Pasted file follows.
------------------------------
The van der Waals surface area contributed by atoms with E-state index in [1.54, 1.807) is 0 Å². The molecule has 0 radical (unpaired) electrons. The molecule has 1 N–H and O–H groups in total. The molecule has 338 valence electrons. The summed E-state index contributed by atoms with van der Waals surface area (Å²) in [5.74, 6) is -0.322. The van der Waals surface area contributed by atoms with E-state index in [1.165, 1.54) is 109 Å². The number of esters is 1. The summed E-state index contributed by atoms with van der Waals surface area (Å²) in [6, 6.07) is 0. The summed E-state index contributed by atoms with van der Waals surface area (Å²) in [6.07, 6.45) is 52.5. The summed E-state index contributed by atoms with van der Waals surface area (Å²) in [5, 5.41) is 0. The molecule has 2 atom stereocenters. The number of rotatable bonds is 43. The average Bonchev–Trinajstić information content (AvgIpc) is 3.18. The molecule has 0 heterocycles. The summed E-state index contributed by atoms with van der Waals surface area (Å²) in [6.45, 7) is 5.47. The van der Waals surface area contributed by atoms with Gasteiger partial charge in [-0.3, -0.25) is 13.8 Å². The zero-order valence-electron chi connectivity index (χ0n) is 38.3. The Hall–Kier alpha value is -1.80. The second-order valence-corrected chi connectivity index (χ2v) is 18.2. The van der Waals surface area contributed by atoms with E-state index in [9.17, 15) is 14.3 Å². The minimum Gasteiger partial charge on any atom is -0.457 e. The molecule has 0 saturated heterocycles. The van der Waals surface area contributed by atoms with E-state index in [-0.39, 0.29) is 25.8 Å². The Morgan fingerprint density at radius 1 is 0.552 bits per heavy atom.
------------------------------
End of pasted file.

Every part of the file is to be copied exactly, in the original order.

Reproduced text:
The van der Waals surface area contributed by atoms with E-state index in [1.54, 1.807) is 0 Å². The molecule has 0 radical (unpaired) electrons. The molecule has 1 N–H and O–H groups in total. The molecule has 338 valence electrons. The summed E-state index contributed by atoms with van der Waals surface area (Å²) in [5.74, 6) is -0.322. The van der Waals surface area contributed by atoms with E-state index in [1.165, 1.54) is 109 Å². The number of esters is 1. The summed E-state index contributed by atoms with van der Waals surface area (Å²) in [6, 6.07) is 0. The summed E-state index contributed by atoms with van der Waals surface area (Å²) in [6.07, 6.45) is 52.5. The summed E-state index contributed by atoms with van der Waals surface area (Å²) in [5, 5.41) is 0. The molecule has 2 atom stereocenters. The number of rotatable bonds is 43. The average Bonchev–Trinajstić information content (AvgIpc) is 3.18. The molecule has 0 heterocycles. The summed E-state index contributed by atoms with van der Waals surface area (Å²) in [6.45, 7) is 5.47. The van der Waals surface area contributed by atoms with Gasteiger partial charge in [-0.3, -0.25) is 13.8 Å². The zero-order valence-electron chi connectivity index (χ0n) is 38.3. The Hall–Kier alpha value is -1.80. The second-order valence-corrected chi connectivity index (χ2v) is 18.2. The van der Waals surface area contributed by atoms with E-state index in [9.17, 15) is 14.3 Å². The minimum Gasteiger partial charge on any atom is -0.457 e. The molecule has 0 saturated heterocycles. The van der Waals surface area contributed by atoms with E-state index in [-0.39, 0.29) is 25.8 Å². The Morgan fingerprint density at radius 1 is 0.552 bits per heavy atom.